UA Judicial Review Board to finalize bylaws after Spring 2020 election ruling

Previous rulings will not be affected by completion of bylaws

The Undergraduate Association (UA) Judicial Review Board (JudBoard) will finalize its bylaws “to adhere to the UA Constitution,” JudBoard member Roy Kwon ’21 wrote in an email to The Tech. JudBoard oversees the UA Election Commission and is responsible for interpreting the constitution and other UA documents in the event of dispute between UA bodies.

A complaint filed May 15 on behalf of the UA Council by UA President Danielle Geathers ’22, forwarded to The Tech, prompted the decision. The complaint called JudBoard to cease all activity and finalize its previously incomplete bylaws by May 29. In a ruling based on this complaint emailed to The Tech, JudBoard found “that neither the cessation of activity nor imposition of deadlines have a constitutional basis.” 

Geathers wrote in her complaint that it was motivated by inquiries following an appeal of a JudBoard ruling surrounding the Spring 2020 election cycle

Geathers wrote in an email to The Tech that, in preparation for this appeal, she reviewed the UA Constitution and found mention of JudBoard bylaws. She then contacted members of JudBoard, “who all reported” that the bylaws “did not exist.”

The bylaws were drafted in 2015 in a document called “Operating Procedures.” JudBoard’s ruling states that this draft does not follow the UA Constitution because it “lacks both the correct name and finalization.”

Kwon wrote that “the UA Constitution does not give the UA Council the power to check the Bylaws,” and that JudBoard is currently discussing the process of rewriting the bylaws with the council. Additionally, JudBoard ruled that from interpretation of the constitution and because it is most familiar with its own operations, JudBoard will be responsible for writing its own bylaws.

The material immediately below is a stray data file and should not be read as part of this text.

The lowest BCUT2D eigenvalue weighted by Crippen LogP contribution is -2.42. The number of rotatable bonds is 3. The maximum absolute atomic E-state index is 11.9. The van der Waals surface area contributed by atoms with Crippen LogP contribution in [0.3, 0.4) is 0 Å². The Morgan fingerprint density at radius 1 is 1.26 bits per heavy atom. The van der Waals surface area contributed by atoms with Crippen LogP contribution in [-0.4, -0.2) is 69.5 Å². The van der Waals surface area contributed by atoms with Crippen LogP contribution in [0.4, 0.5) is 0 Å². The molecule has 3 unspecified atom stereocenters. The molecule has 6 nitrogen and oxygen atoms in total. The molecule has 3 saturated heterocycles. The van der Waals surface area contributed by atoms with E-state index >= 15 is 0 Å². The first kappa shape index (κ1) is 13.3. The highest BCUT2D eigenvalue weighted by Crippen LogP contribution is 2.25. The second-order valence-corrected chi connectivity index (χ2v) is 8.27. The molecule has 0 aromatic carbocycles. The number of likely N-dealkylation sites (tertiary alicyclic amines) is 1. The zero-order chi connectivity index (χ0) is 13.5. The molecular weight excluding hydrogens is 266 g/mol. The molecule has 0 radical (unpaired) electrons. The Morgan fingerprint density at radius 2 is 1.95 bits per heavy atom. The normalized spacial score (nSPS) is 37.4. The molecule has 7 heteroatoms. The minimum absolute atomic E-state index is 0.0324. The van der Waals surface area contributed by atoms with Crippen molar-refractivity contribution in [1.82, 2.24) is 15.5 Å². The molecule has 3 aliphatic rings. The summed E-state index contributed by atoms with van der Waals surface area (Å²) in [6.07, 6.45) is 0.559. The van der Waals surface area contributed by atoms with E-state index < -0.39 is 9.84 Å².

Kwon added that the bylaws are “not integral to the responsibilities and duties” of JudBoard, written in article II section C of the UA Constitution. 

The bylaws draft mentions term limits for JudBoard members, tracking of cases and complaints, “metrics for case acceptance,” decision-making on cases “if consensus cannot be reached,” and checks on the power of JudBoard. The constitution additionally states that “​the​ ​board​ ​shall​ ​convene​ ​according​ ​to​ ​the​ ​procedures​ ​described​ ​in​ ​the Bylaws​ ​of​ ​the​ ​Judicial​ ​Review​ ​board​.”

JudBoard’s decision to finalize its bylaws will not affect its rulings in cases since 2015, including the most recent Spring 2020 elections case.

The Spring 2020 class council election for the Class of 2023 attracted controversy for its use of joint tickets for president and vice president, as well as concerns about conflict of interest with the Election Commission. 

JudBoard ruled that the Election Commission “conducted the election process in a fair manner.” In particular, JudBoard found “no instances of conflict of interest” because the votes were “counted by an entirely automated process” on MIT Engage. 

Furthermore, JudBoard ruled that while joint tickets are new to UA elections, the election code does not require separate tickets and the election’s write-in option made it possible for voters to select a mixed pair of candidates.